Grana Padano is another cornerstone product of the Italian culinary tradition and is an extremely versatile cheese in the kitchen.
One of the most popular cheeses of Italy, its name comes from the noun grana (“grain”), which refers to the crumbly, grainy quality of the cheese. Padano refers to the lush valley around the river Po. Grana Padano is a hard cheese that is cooked and aged slowly (for up to eighteen months). Made in the regions of Piedmont, Lombardy, and Veneto, and in the province of Trento, it comes in rounds weighing around forty to fifty pounds with a pale yellow rind. Grana Padano is made with semi-skimmed milk, is rich in vitamins, calcium and other minerals. The triangular logo of the Grana Padano seal is embossed on the rind. The embossments on the rind of the Grana Padano wheel of cheese hold special significance. The quality mark “Grana Padano” certifies the cheese is perfect and acceptable as Grana Padano. Without this mark, the cheese cannot be sold as Grana Padano and might be sold at a lower cost.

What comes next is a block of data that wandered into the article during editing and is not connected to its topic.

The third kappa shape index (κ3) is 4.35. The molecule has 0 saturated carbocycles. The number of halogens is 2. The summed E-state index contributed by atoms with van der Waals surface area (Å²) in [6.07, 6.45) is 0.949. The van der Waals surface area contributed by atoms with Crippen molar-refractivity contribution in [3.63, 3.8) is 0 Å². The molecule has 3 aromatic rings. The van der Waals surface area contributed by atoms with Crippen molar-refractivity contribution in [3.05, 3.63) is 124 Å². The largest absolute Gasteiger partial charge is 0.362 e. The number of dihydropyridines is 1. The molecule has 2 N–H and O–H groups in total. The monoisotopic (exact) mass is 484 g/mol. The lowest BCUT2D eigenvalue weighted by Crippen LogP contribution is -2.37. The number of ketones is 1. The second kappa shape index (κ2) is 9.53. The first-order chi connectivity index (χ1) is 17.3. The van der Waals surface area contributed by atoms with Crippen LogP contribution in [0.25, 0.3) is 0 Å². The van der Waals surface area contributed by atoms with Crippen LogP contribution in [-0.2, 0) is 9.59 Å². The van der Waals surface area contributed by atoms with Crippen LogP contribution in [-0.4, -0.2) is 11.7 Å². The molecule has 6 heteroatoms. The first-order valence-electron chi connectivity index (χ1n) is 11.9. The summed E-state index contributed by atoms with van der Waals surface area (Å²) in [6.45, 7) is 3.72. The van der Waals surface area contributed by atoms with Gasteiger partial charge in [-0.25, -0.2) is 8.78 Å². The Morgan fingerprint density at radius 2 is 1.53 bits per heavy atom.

Grana Padano is another cornerstone product of the Italian culinary tradition. The sought after qualities of the Grana Padano is its complex, but mild milky flavor and the crunchy texture. It is a cheese that is extremely versatile in the kitchen. It is a delicious cheese to eat in chunks with fruit or bread but is also used to dress pasta, risotto and soups. Every crumb of this cheese is useful-even the rinds, if washed and scrubbed, add lots of flavor when tossed into a perking minestra or other soup.
Traditionally Grana Padano was kept wrapped in a damp cloth inside the refrigerator. It can be stored wrapped in cellophane paper to retain its aroma and flavor.